New numbers from research firm comScore confirm what has long been believed -- Google+ is severely lagging behind competitors.

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The Wall Street Journal reports, "visitors using personal computers spent an average of about three minutes a month on Google+ between September and January, versus six to seven hours on Facebook each month over the same period, according to comScore." Users spent 4.8 minutes on the network in December and 5.1 minutes in November, the report said.

It has long been speculated that Google+ was on the decline, the recent report has confirmed that suspicion. The Wall Street Journal referred to the troubled network as "a virtual ghost town."

In a call with analysts last month, Google CEO Larry Page said Google+ had 90 million users compared to 40 million in October. It seems users are signing up and filling out their profile, but then ignoring the network. Google+ is severely suffering from lack of engagement.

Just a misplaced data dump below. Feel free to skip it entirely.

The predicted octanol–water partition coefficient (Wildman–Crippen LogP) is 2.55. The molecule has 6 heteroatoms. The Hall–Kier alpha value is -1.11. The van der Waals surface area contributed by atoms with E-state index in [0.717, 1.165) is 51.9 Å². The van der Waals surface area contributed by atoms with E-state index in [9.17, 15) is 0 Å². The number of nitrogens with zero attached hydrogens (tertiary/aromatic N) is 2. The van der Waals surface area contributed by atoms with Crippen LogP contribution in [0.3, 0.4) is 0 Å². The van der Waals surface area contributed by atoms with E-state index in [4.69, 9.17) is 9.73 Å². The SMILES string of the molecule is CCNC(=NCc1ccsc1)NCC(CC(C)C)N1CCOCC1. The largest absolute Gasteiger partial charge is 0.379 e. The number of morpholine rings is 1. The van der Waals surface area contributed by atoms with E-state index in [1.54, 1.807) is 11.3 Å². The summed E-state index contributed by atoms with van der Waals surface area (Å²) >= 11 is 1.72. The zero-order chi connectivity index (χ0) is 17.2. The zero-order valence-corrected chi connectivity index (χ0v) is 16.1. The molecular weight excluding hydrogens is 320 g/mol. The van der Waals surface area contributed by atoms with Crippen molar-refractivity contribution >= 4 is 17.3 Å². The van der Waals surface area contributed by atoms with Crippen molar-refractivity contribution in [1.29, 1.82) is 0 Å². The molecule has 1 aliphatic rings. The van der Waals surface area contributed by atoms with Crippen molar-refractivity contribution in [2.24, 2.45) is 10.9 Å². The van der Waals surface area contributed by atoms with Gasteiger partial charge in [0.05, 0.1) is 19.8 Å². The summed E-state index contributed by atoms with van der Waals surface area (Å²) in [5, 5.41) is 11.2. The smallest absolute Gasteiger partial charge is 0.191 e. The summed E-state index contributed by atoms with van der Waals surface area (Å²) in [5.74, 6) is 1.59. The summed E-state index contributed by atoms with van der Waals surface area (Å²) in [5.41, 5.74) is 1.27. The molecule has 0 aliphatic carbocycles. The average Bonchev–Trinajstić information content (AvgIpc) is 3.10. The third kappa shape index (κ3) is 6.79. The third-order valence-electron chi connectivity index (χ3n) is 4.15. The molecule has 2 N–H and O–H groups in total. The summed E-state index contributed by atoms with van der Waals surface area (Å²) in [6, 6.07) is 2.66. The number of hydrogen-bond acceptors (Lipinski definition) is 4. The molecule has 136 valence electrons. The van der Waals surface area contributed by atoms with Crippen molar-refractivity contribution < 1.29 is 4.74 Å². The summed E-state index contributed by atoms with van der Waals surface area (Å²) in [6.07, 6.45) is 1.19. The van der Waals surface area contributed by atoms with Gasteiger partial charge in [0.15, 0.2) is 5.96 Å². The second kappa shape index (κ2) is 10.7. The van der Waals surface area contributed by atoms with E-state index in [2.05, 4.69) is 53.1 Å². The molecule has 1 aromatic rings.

The situation is so dire that users spend more time on Myspace than Google+. ComScore reports that users spend only an average of 3 minutes on Google+ compared to 8 on Myspace, 17 on LinkedIn, 21 on Twitter, 89 on Tumblr and Pinterest, and 405 on Facebook.

In an article for The Atlantic, Rebecca Rosen hypothesizes why Google+ has found itself in last place.

"Google asked businesses and organizations not to create Google+ pages after many tried to do so, asking them to wait until official business pages were ready. Why not have these pages ready at launch? Why be so controlling over how people use your new network? By asking companies to shut down their pages, Google killed off an early source of content that could have brought people to the site."

Rosen also notes Google's numerous privacy blunders, "Google shot itself in the foot by doing more 'evil' -- aka questionable privacy practices -- squandering its biggest comparative advantage that it had over Facebook, its main competitor."

Google maintains that they are on the right track. "We are making a long-term bet on the initiative and growing by every metric we care about," said Brad Horowitz, a Google VP of product management.

Only time will tell if Google's "bet" pays off, right now the odds don't look so good.

 

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Wall Street Journal